Thursday, May 23, 2013

The Girl & The Faun, A Bookbinder, And Citizen Hearst's Last Word

by Stephen J. Gertz

Front cover.

It is written, though the story may be apocryphal, that on his deathbed on August 14, 1951 - just eleven days before I was born - legendary newspaper baron William Randolph Hearst uttered one final, cryptic word:


What he meant has baffled scholars ever since. But, because his death ushered in my birth, I took it upon myself to divine the mystery and am pleased to report that the puzzle is solved. 

There is, alas, no deep psychological meaning to reveal, only that c. 1916 Hearst commissioned famed New York bookbinder, Henry Stikeman, to bind a copy of Eden Phillpotts' The Girl and the Faun, published in that year in London by Cecil Palmer and Wayward. I will resist commentary on a publisher named "Wayward." 

Upper doublure.

One of the great and most prominent American bookbinders, "Henry Stikeman’s career virtually paralleled the heyday of art bookbinding in America beginning toward the end of the 19th century, into the beginning of the 20th. A Stikeman binding from the 1880s through, say, 1918/1919, represents the best work of the firm...During its prime, Stikeman & Co. was capable of turning out a stunningly large volume of high quality work. They did the large majority of the special publisher 'sets' of the period (for Scribners, Harcourt, Riverside Press, etc.), likely looking upon that type of work as their bread-and-butter...What’s apparent in this American (specifically, New York) work... is that the binders were a small group, sharing ideas, working together, and intent on creating an American Style. Stikeman and Macdonald both worked at Matthews, Stikeman eventually taking the firm over, MacDonald leaving before then and starting his own firm around 1880" (Jeff Stikeman). 

While publishers' sets may have been the bindery's bread and butter it was their custom, one-off work for wealthy collectors like Hearst that won the firm critical acclaim. Stikeman went whole hog for Hearst on this binding, and it's one of the most magnificent works by Stikeman I've yet had in my hands.

Stamped-signature to lower doublure.

It was bound by Stikeman & Co. in contemporary full brown crushed morocco with multiple gilt-rolled borders and French fillets enclosing a broad gilt decorated frame. Doublures of dark and light brown morocco elegantly gilt rolled and tooled and with an elaborate gilt centerpiece and gilt decorative devices with green and crimson inlays highlight the work. Moiré burnt orange silk endleaves, gilt decorated compartments, gilt rolled edges, and top edge gilt finish the binding. 

Illustrated By Sir Frank Brangwyn.

What's the story with The Girl and the Faun? It's a timeless plot: faun meets girl, faun loses girl, faun gets screwed:  One fine Spring day in ancient Greece, the faun Coix falls in love with the most beautiful girl in the world, Iole, a shepherd’s daughter. Alas, she throws him over for a human. Heartbroken yet determined to win her back, Coix beseeches the god Pan to transform him into a human so he can love Iole as she desires to be loved. But when his wish is granted, Coix awakens without his memory - and without Iole. The timeless moral: Be careful what you wish for; fugetaboutit.

Illustrator Sir Frank William Brangwyn (1867–1956) was an Anglo-Welsh artist, painter, water colorist, virtuoso engraver and illustrator, and progressive designer. He contributed four color plates to the book and designed it, with decorative text borders and title page.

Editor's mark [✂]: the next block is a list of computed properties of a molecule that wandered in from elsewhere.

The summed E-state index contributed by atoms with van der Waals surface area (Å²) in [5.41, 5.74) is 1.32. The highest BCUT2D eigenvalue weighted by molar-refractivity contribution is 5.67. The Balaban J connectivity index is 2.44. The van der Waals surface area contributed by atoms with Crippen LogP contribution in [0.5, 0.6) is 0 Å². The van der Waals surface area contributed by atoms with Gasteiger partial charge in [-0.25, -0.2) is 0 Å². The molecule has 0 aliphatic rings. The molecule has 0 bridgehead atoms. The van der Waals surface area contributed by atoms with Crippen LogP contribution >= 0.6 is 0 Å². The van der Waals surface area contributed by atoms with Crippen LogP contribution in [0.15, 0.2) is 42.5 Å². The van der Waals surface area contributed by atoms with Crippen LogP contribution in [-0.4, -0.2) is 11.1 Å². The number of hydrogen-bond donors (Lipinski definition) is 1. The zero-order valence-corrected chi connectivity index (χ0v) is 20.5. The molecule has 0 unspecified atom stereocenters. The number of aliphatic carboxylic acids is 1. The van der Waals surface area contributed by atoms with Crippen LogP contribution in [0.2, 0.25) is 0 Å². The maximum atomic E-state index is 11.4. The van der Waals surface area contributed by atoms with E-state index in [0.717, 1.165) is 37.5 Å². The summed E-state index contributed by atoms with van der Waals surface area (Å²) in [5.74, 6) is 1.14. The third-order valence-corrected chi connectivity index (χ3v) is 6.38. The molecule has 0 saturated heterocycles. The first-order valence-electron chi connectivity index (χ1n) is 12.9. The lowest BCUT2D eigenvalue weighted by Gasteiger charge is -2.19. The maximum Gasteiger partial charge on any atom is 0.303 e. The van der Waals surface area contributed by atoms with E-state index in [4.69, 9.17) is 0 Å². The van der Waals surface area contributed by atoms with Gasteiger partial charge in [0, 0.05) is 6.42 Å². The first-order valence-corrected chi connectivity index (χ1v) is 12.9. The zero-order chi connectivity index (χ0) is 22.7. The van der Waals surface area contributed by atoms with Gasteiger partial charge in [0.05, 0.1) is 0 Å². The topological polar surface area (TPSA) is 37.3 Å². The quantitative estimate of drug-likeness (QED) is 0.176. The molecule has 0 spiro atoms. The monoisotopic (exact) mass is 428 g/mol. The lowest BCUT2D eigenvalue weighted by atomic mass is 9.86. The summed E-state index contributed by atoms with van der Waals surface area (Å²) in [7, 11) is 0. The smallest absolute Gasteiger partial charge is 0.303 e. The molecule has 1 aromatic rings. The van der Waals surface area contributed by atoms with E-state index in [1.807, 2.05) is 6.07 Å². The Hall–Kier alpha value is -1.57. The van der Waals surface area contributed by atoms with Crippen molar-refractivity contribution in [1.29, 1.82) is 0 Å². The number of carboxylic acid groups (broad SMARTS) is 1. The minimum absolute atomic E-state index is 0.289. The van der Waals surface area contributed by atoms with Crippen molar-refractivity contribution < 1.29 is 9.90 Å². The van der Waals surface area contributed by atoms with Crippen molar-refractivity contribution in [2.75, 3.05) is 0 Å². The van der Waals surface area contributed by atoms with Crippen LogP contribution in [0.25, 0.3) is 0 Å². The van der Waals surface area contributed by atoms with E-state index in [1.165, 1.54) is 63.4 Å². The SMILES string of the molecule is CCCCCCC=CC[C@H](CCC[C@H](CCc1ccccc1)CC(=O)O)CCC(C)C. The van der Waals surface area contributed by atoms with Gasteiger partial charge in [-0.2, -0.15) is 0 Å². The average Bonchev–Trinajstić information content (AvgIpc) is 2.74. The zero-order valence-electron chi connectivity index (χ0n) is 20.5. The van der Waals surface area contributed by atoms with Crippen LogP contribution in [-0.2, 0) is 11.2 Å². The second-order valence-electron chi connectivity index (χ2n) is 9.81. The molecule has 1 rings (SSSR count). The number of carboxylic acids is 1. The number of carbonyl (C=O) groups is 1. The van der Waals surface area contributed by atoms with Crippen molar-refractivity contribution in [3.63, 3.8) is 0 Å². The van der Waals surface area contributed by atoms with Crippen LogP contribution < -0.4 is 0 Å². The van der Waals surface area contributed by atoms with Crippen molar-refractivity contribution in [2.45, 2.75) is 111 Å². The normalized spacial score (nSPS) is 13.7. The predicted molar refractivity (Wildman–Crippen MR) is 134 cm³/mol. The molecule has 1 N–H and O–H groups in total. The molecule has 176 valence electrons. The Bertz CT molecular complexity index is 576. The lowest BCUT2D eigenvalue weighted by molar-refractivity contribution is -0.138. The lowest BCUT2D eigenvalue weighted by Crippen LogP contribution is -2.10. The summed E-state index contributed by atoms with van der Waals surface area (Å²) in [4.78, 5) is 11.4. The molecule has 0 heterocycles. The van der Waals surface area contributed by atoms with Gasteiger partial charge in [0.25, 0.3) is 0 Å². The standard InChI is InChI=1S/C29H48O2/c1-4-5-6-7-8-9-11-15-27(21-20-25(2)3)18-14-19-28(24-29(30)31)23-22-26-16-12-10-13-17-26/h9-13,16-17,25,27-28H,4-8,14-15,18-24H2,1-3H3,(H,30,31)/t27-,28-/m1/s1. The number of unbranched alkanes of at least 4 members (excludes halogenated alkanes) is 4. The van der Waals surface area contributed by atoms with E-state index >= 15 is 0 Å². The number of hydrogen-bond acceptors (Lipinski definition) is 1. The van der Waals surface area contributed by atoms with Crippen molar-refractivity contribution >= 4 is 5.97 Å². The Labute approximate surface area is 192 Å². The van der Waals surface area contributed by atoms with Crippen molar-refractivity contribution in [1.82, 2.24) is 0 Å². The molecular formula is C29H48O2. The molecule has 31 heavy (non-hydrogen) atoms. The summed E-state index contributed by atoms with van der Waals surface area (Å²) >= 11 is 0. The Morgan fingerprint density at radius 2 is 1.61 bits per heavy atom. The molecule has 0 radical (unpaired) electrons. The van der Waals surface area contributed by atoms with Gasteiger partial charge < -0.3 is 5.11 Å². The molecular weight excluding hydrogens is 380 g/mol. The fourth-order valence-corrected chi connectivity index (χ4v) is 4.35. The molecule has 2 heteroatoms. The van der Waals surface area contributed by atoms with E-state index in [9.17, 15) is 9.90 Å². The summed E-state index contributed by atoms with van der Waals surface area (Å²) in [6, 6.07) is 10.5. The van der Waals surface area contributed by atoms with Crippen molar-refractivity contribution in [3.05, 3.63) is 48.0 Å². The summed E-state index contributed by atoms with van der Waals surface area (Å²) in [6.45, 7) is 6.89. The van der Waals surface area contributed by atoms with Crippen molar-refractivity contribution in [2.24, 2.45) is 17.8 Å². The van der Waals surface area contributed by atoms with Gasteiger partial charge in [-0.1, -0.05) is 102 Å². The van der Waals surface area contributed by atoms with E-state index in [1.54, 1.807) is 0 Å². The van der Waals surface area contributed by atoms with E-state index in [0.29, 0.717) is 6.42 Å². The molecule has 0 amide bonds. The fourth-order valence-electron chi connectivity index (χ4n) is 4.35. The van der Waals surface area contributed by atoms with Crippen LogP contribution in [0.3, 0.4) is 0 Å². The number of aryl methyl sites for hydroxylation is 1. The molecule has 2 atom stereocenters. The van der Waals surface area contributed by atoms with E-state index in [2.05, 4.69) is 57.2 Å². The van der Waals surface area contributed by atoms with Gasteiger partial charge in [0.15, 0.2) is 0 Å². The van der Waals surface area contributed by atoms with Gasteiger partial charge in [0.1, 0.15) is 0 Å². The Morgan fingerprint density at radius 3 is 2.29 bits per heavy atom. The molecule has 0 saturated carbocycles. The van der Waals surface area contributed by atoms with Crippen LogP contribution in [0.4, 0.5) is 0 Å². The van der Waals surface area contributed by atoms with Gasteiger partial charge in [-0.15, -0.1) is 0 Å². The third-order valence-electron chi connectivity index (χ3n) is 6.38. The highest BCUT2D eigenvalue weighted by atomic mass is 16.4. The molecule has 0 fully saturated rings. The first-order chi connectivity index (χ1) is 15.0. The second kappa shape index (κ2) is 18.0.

"If I ain't then God help me."
This is how a shepherd's daughter typically spoke in ancient Greece.

"I will help you and do your bidding for ever. I love you..."
This is how I typically speak on a first date.

Laid into this copy are two signed autograph letters by Phillpotts.

The first, written by Phillpotts to the editor of The Gipsy on April 30, 1915, declares "a new work of mine...'The Girl & the Faun' is a quaint thing, of which I'll say nothing save that I should much like you to see it."

The second, dated July 25, 1915, discusses the illustrator: 

"My dear Savage, I am sorry to report that Brangwyn doesn't like the thought of 'The Girl & the Faun' being published serially before our book publication after war. I have only just heard this & as it would be a serious thing of he chucked it, I will ask you to let me have it again. I feel this a great deal, for publication in your distinguished paper would have been a joy; but I was committed to F. Brangwyn a long time ago & it will be rather a serious thing if I don't go through with him. Of course he has no claim & if you think it worth while raising the question I will; but I expect you've got plenty of good stuff & can let me have 'The Girl & the Faun without difficulty. Sincerely yours, Eden Phillpotts."

You doubt the Hearst provenance? Laid into the book is a bloviating letter from auctioneer Hammer Galleries dated March 1941 attesting to the book's ownership by Hearst.

What is omitted is the solid that in 1916 Hearst recited from this seductively bound copy of The Girl and the Faun while riding his sled, Murray, while wooing nymph, Susan Alexander, er, Marion Davies, she holding tight: "If I ain't then God help me."

And so Hearst's last, thankful word.

Title page.

[STIKEMAN & Co., binder]. PHILLPOTTS, Eden. The Girl and the Faun. Illustrated by Frank Brangwyn. London: Cecil Palmer & Wayward, 1916.

First edition. Quarto (9 7/8 x 7 3/8 in; 251 x 188 mm). viii, 78, [1, blank], [2. adv.] pp., partially unopened. Four color plates. Decorative titlepage and borders. Two autograph letters, signed, bound at front. Letter of provenance laid in. Bound by Stikeman & Co.

Images courtesy of David Brass Rare Books, with our thanks.

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